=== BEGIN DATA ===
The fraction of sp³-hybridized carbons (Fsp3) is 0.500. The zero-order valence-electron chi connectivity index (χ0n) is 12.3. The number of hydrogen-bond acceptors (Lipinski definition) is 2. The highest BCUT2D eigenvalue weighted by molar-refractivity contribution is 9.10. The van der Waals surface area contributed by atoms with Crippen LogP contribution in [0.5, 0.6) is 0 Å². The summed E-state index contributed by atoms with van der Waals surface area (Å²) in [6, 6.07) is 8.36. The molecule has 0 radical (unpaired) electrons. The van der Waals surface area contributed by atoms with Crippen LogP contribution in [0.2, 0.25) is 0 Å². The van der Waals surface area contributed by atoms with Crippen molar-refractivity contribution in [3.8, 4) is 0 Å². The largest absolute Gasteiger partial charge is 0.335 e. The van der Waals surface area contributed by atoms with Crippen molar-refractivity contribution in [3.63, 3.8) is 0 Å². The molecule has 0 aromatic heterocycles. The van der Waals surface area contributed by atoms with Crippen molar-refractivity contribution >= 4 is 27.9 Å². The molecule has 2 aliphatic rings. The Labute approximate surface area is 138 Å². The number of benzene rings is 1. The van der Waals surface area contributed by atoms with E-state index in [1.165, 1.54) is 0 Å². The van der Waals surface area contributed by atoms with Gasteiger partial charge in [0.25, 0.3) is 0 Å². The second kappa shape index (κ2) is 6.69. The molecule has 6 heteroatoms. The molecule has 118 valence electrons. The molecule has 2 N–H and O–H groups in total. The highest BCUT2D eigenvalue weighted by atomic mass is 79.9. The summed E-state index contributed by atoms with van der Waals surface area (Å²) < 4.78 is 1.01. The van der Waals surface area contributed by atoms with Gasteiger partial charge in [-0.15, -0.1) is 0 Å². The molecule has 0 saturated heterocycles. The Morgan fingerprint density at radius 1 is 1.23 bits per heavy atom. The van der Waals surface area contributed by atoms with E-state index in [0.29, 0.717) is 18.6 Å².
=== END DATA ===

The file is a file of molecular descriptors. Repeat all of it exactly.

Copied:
The fraction of sp³-hybridized carbons (Fsp3) is 0.500. The zero-order valence-electron chi connectivity index (χ0n) is 12.3. The number of hydrogen-bond acceptors (Lipinski definition) is 2. The highest BCUT2D eigenvalue weighted by molar-refractivity contribution is 9.10. The van der Waals surface area contributed by atoms with Crippen LogP contribution in [0.5, 0.6) is 0 Å². The summed E-state index contributed by atoms with van der Waals surface area (Å²) in [6, 6.07) is 8.36. The molecule has 0 radical (unpaired) electrons. The van der Waals surface area contributed by atoms with Crippen LogP contribution in [0.2, 0.25) is 0 Å². The van der Waals surface area contributed by atoms with Crippen molar-refractivity contribution in [3.8, 4) is 0 Å². The largest absolute Gasteiger partial charge is 0.335 e. The van der Waals surface area contributed by atoms with Crippen molar-refractivity contribution in [3.63, 3.8) is 0 Å². The molecule has 0 aromatic heterocycles. The van der Waals surface area contributed by atoms with Crippen molar-refractivity contribution >= 4 is 27.9 Å². The molecule has 2 aliphatic rings. The Labute approximate surface area is 138 Å². The number of benzene rings is 1. The van der Waals surface area contributed by atoms with E-state index in [1.165, 1.54) is 0 Å². The van der Waals surface area contributed by atoms with Gasteiger partial charge in [0.25, 0.3) is 0 Å². The second kappa shape index (κ2) is 6.69. The molecule has 6 heteroatoms. The molecule has 118 valence electrons. The molecule has 2 N–H and O–H groups in total. The highest BCUT2D eigenvalue weighted by atomic mass is 79.9. The summed E-state index contributed by atoms with van der Waals surface area (Å²) < 4.78 is 1.01. The van der Waals surface area contributed by atoms with Gasteiger partial charge in [-0.15, -0.1) is 0 Å². The molecule has 0 saturated heterocycles. The Morgan fingerprint density at radius 1 is 1.23 bits per heavy atom. The van der Waals surface area contributed by atoms with E-state index in [0.29, 0.717) is 18.6 Å².